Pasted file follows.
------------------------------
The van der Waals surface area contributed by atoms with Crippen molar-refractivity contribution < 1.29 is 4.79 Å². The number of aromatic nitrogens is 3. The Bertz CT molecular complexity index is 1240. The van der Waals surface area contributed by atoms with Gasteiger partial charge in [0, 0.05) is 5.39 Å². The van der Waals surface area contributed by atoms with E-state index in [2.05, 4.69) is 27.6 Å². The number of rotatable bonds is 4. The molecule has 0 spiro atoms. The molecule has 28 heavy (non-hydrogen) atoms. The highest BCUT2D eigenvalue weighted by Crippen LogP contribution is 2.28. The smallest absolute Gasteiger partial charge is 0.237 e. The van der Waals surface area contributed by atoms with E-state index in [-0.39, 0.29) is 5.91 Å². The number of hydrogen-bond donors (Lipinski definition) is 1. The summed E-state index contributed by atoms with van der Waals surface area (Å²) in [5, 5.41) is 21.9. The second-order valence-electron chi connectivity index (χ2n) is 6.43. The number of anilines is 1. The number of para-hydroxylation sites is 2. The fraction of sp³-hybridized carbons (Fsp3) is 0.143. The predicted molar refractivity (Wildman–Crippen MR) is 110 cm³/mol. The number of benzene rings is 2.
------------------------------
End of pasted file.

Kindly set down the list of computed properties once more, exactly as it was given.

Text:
The van der Waals surface area contributed by atoms with Crippen molar-refractivity contribution < 1.29 is 4.79 Å². The number of aromatic nitrogens is 3. The Bertz CT molecular complexity index is 1240. The van der Waals surface area contributed by atoms with Gasteiger partial charge in [0, 0.05) is 5.39 Å². The van der Waals surface area contributed by atoms with E-state index in [2.05, 4.69) is 27.6 Å². The number of rotatable bonds is 4. The molecule has 0 spiro atoms. The molecule has 28 heavy (non-hydrogen) atoms. The highest BCUT2D eigenvalue weighted by Crippen LogP contribution is 2.28. The smallest absolute Gasteiger partial charge is 0.237 e. The van der Waals surface area contributed by atoms with E-state index in [-0.39, 0.29) is 5.91 Å². The number of hydrogen-bond donors (Lipinski definition) is 1. The summed E-state index contributed by atoms with van der Waals surface area (Å²) in [5, 5.41) is 21.9. The second-order valence-electron chi connectivity index (χ2n) is 6.43. The number of anilines is 1. The number of para-hydroxylation sites is 2. The fraction of sp³-hybridized carbons (Fsp3) is 0.143. The predicted molar refractivity (Wildman–Crippen MR) is 110 cm³/mol. The number of benzene rings is 2.